Use their ELUA agianst them; list any "application" that prohibits anti-spy/anti-virus/anti-threat software from "testing, accessing, or evaluating the software" as a threat. Publish a policy that simply tells these vendors that if they want to be removed from the list they have two choices. They can either have the restricting statement(s) removed from the EULA or, they can provide the vendor with written permission granting them an exception, allowing them to access, test, and evaluate - making an independant decision on the status of the software.


    In otherwords, make it policy to call this crap a threat until it can be proven otherwise. This isn't "innocent until proven guilty" time.

    • The problem is that their EULA doesn't allow for a signature of their binaries to be created. There is no way for anti-spyware software to identify their application.

      I have a better solution. Simply send this company your own EULA. If they would like their software to run on our machines, they agree to the following terms yada yada yada...

      Make the letter a shrink wrap license. Simply by opening the letter, they agree to the terms. If they would like to rescind the agreement, they can send a refund to e
      • I understand the problem - I am just saying that if the EULA is worded so that spyware makers can't determine if it is spyware then they will assume it is. If the company wants out of that quagmire, they have to do something about it.
  • by Qa1 (592969) on Tuesday November 15, 2005 @08:33AM (#14033726)

    It is a well known fact that several p2p programs were attacked by the minions of various **AA, injecting malicious pseudo-clients into the essentially closed networks. Those attacks wouldn't have been possible without extensive technical analysis of the modus operandi of those networks. At least in most of those cases, it is pretty appearant that the attack was accomplished by downloading and examining the official client for that network.

    Couldn't those p2p networks utilize the same defense? I.e. establish in their EULA that their code and protocol may not be examined for the purpose of a malicious sabotage in their operation?

    I seem to recall that some p2p EULAs actually had such a clause. Was it ignored with no consequnces?

    • Changing the licence of a gpl project is only possible if you track down all the contributors and ask for their approval. VERY HARD. and even then hte old software is still available under the GPL. so even if it was possible and effective and acceptable, it is practically impossible.

      And don't forget emule was reversed engineered from edonkey to start with.
  • In Germany, it's normal that any company has some terms & conditions (TNC) to which other businesses have to agree, if they do business with them.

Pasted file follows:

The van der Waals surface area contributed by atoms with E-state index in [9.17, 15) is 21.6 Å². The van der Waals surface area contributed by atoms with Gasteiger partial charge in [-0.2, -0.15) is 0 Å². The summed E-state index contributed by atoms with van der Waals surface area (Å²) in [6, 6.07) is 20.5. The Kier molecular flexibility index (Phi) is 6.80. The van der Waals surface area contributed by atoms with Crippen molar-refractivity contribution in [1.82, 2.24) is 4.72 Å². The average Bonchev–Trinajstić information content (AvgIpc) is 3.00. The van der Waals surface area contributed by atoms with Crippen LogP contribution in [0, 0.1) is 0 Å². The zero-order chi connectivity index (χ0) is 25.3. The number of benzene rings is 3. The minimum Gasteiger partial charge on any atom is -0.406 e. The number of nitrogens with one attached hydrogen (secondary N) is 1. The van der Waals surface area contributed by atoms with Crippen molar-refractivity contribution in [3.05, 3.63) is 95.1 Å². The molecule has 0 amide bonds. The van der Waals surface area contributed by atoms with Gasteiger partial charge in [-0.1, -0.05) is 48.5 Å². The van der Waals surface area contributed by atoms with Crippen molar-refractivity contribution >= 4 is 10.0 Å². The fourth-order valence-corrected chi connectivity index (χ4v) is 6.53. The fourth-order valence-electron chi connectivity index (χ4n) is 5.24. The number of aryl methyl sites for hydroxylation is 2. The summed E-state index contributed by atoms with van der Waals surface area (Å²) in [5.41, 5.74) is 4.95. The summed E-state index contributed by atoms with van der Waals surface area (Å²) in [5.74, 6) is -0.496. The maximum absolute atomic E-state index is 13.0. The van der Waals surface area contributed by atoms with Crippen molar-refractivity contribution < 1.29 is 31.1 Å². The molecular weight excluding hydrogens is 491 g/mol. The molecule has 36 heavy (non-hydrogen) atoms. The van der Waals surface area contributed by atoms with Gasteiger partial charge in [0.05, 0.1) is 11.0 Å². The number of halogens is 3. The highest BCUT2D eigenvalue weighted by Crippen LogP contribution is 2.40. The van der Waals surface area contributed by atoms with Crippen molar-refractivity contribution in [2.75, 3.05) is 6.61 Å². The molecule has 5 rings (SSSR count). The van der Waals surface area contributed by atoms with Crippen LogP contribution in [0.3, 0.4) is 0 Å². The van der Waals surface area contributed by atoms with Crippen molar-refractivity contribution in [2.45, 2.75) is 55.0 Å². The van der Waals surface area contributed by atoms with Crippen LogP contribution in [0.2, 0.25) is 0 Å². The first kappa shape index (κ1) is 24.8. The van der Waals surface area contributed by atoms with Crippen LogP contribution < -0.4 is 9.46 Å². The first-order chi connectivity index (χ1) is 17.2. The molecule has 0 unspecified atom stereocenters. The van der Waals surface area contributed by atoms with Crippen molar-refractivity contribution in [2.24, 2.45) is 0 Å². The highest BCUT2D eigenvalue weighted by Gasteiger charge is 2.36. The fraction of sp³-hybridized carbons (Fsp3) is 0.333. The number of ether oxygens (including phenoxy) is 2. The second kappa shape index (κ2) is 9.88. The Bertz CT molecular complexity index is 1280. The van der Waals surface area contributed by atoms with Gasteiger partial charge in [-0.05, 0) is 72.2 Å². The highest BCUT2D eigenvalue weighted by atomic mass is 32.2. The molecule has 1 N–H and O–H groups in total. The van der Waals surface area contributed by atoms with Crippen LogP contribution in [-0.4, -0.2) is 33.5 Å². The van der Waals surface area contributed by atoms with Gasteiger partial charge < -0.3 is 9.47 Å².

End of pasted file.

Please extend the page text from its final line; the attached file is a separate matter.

It's time that end users also create a software TNC for their computer. If your software runs on my computer, using my resources, then it will have to comply to the following rules:

    - It has to use the resources to my direct(!) benefit.
    - It has to give me full control over it's behavior (e.g., uninstall possible)

    That's all. Simple, but powerful.

    It would be inte
  • They won't win (Score:1, Interesting)

    by Anonymous Coward
    This kind of thing is not likely to stand up in court. Spyware has been proven to be a malicious type of software that voilates one's privacy, therefore I would be shocked if the courts find in favor of the spyware maker. The spyware maker might have thought it was clever adding that clause in their EULA, but essentially what they've stipulated was people cannot investigate how their software works in order to prevent it's unwanted installation on to one's system. Not likely to stand up in court.
  • I don't want to give away the first word, but the rest of it is "Each Spyware Programmer and the Horse He (or sHe) Rode in On".

    Anyway, it's a totally worthless approach. The anti-spyware programmers could handle it in at least three ways.

    1. By doing business from a country with reasonable laws. (Putting this first because I think it is already true for some of them, so it really means they don't have to do anything.)
    2. Creating some tool that allows users to validate spyware and send them the signatures with
    • 1 By doing business from a country with reasonable laws. (Putting this first because I think it is already true for some of them, so it really means they don't have to do anything.)

      I would include the country the scumware manafacturers reside in as well. If they think the UK courts will allow this, they are in for a bit of a shock. (Even though apparently the Sony DRM thing would probably be legal in the UK) As this would be a Civil issue, the benefit to the public good would be taken into account, and

  • fsck em & feed em fishheads, their product is easily used for malicious purposes such as stealing creditcard numbers & identity theft, and i would imagine anyone clever enough could take their product and make it even worse in any number of ways & methods...
  • I see copyrighting a keylogger as similar to patenting "breaking and entering."